Diabetes mellitus (DM) is an increasingly common, yet complex and chronic metabolic illness that requires ongoing medical care. Type 2 DM (T2DM) is the most common form of DM, resulting from an interaction of genetic, environmental, and behavioural factors. Within 20 years, the number of people in Australia with T2DM may increase from an estimated 870,000 in 2014, to more than 2.5 million.
People with diabetes are at higher risk for a number of other medical conditions, and optimal management of people with type 2 diabetes can significantly reduce the risk of coronary artery disease, stroke, kidney failure, limb amputations and vision loss that is associated with T2DM. However, heart disease is unfortunately becoming a more common complication of T2DM. This includes the development of cardiomyopathy and heart failure (HF).
Cardiomyopathy is a structural and/or functional disorder of the heart muscle that precedes the development of HF. In cardiomyopathy, the heart is not able to pump blood efficiently to vital organs. It can also mean that the heart isn’t able to relax properly and fill with oxygenated blood from the lungs. As a result, fluid can build up and you can get fluid leakage around your lungs and other parts of your body (such as your ankles). Patients with T2DM are predisposed to a form of cardiomyopathy termed diabetic cardiomyopathy (DbCM), that occurs in a large and growing population (17% to 24% of people with diabetes).
Besides diabetes, there are other risk factors for developing cardiomyopathy. These include a history of coronary artery disease, a previous heart attack and high blood pressure. In a study of people who were followed for up to 72 months, those with T2DM had a 2.5-fold higher risk of developing HF than patients without T2DM (Nichols 2004). In fact, HF is increasing at an alarming rate, mostly due to the worldwide increase of diabetes and associated metabolic risk factors (Horwich 2010).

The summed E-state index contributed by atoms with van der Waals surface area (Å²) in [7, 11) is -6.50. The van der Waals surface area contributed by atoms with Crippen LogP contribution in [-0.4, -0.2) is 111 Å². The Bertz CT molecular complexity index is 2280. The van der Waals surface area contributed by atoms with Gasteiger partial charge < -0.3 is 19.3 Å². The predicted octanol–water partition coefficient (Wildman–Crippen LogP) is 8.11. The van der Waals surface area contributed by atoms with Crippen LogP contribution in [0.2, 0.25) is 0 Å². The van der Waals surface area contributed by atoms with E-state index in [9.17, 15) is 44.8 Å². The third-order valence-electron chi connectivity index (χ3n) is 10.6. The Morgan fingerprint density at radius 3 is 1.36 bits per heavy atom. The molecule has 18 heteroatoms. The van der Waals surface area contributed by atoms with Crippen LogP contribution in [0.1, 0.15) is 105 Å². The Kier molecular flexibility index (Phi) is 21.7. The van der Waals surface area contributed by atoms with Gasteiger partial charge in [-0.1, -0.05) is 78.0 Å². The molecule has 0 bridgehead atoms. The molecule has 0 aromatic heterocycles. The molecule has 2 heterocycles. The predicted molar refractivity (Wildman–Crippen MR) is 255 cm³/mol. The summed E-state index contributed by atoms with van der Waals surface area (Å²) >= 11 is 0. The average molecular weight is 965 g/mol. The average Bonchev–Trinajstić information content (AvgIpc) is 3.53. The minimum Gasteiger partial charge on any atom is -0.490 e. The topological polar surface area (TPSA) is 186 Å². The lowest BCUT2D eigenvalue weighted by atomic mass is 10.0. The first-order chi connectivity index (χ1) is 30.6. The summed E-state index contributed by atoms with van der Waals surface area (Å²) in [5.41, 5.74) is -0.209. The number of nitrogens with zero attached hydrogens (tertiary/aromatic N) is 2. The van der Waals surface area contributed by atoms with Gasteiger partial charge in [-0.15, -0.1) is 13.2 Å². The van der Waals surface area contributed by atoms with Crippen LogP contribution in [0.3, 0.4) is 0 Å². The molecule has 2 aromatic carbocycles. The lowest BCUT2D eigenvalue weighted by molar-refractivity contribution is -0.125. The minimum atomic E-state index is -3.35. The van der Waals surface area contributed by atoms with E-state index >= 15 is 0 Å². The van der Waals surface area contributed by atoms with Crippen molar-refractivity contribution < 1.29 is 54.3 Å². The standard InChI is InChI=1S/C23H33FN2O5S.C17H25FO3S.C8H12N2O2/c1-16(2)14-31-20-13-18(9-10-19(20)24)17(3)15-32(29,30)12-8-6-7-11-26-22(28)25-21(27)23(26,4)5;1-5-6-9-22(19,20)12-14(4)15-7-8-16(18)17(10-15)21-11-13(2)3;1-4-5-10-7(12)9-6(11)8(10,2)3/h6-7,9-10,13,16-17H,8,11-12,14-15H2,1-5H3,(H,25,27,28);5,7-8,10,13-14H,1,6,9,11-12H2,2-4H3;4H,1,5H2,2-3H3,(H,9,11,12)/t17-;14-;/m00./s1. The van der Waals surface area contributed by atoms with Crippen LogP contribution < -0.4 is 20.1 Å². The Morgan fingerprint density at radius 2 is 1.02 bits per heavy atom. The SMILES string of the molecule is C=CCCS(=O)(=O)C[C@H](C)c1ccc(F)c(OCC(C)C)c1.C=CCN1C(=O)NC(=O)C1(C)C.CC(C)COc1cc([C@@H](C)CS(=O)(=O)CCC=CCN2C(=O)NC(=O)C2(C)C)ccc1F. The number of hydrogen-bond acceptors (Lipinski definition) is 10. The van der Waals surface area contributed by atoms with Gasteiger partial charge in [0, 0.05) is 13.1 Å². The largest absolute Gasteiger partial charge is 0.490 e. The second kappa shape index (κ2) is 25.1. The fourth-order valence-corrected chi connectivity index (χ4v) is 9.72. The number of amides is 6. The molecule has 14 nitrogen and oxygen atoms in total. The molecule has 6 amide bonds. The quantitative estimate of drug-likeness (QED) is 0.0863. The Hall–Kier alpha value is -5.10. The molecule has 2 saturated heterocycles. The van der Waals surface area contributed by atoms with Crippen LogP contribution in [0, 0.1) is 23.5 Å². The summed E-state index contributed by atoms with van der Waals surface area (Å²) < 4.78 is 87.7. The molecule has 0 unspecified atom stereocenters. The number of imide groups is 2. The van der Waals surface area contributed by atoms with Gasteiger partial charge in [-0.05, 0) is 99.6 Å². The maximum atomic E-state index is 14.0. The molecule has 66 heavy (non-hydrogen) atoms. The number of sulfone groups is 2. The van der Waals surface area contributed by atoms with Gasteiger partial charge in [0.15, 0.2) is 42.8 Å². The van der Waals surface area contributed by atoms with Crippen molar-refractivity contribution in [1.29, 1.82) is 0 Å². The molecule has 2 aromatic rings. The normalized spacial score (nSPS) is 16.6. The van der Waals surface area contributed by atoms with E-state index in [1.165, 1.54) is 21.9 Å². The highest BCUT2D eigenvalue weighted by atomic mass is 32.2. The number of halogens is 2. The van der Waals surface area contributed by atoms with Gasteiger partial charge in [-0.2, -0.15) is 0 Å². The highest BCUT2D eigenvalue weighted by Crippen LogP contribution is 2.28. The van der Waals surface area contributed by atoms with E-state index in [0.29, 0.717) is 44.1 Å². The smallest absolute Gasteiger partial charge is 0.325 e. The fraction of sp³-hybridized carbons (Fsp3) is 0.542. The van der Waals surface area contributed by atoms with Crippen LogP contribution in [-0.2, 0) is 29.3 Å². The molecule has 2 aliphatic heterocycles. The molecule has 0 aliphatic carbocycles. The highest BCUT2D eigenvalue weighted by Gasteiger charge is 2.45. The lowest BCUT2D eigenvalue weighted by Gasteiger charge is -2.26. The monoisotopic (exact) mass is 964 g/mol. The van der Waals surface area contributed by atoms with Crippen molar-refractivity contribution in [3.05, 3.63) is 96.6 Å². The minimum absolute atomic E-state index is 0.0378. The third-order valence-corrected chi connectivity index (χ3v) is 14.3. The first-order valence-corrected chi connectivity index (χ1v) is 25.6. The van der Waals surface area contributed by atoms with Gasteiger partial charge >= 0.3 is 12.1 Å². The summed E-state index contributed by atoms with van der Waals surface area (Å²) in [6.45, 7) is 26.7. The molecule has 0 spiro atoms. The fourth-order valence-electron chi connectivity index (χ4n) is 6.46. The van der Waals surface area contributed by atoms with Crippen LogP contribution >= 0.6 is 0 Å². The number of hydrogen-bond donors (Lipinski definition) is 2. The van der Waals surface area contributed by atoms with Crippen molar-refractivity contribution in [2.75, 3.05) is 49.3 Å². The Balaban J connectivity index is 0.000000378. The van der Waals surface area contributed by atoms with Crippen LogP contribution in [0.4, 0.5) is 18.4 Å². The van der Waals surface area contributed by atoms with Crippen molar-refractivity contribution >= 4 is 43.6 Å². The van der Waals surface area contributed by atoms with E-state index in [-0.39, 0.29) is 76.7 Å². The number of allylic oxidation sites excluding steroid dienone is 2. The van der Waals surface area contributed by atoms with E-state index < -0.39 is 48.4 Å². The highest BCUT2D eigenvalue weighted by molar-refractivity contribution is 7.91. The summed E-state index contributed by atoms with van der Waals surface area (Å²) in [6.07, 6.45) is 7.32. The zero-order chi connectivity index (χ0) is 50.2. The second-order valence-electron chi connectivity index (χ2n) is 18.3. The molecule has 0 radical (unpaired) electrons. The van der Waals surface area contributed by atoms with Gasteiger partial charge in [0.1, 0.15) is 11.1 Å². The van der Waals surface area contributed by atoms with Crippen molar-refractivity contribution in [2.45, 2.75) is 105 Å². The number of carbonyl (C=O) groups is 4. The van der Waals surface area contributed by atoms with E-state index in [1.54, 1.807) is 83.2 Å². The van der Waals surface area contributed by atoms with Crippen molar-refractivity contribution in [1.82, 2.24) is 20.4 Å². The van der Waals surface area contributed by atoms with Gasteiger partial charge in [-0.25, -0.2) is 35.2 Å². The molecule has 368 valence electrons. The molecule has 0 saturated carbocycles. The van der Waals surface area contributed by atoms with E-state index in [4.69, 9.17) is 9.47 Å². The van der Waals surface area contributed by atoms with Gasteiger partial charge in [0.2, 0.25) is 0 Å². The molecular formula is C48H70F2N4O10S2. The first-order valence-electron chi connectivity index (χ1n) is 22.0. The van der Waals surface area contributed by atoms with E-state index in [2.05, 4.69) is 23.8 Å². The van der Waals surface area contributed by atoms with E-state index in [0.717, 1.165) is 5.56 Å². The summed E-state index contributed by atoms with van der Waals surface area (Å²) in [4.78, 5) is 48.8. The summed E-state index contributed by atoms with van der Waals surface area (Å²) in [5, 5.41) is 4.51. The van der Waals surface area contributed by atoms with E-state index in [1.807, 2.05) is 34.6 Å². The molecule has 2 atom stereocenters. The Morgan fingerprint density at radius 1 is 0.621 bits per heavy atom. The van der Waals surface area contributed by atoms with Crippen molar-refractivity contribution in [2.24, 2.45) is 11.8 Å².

In the early stages of cardiomyopathy, you may not have any symptoms. Over time though, these symptoms can develop:
- shortness of breath
- swelling of the legs and ankles
- increased tiredness.
Other symptoms that may be experienced can include bloating, coughing, dizziness, a loss or appetite or nausea and shortness of breath when lying down.
Once cardiomyopathy worsens, it can mean progression to heart failure. This can have a significant impact on daily activities and quality of life and if severe enough, can be fatal.
Heart failure may be diagnosed or suspected by your doctor if you have symptoms as outlined above. Your doctor will usually conduct a physical examination and may consider ordering further investigations such as:
- blood tests (although not frequently tested in Australia, a BNP test, of a hormone that increases during heart failure, may be done)
- electrocardiogram/ECG to look for any irregular heart rhythms
- chest Xray (specifically looking for an enlarged heart or fluid in the lungs)
- echocardiogram (to see how well your heart is working and detect any damage to the heart).
If you have been diagnosed or at risk of developing heart failure, there are a number of strategies you can take to reduce your risk and improve your quality of life. These include:
- quitting smoking
- reducing your salt intake
- reducing your alcohol intake
- exercising regularly
It is also important to talk to your doctor about how you can manage your diabetes better and any other risk factors for heart disease you may have such as high blood pressure or cholesterol. Unfortunately, currently available treatments for patients with heart disease and diabetes have little effect on DbCM.
If you have diabetes and believe you may be at risk of developing cardiomyopathy or heart failure, or have been told you have early signs (but no symptoms currently) of these conditions, you may be eligible to enrol in an exciting new study with us. At present there is no medication currently available to manage this unmet need.
Here at AusTrials we are studying a new medication which aims to look at preventing worsening of diabetic cardiomyopathy and progression to heart failure.
You may be eligible to take part if you:
are aged over 60 years and have been diagnosed with Type 2 Diabetes
OR aged between 40 and 60 years and have had diabetes and/or mild kidney disease for more than 10 years
The study is being conducted at this location:
Qualified participants will receive:
Study medications and visits at no cost
Investigations to look at your heart function (echocardiogram) and lung function studies
Compensation for time and travel involved in the study
For more information regarding this trial please contact us on 07 3278 5255 or email email@example.com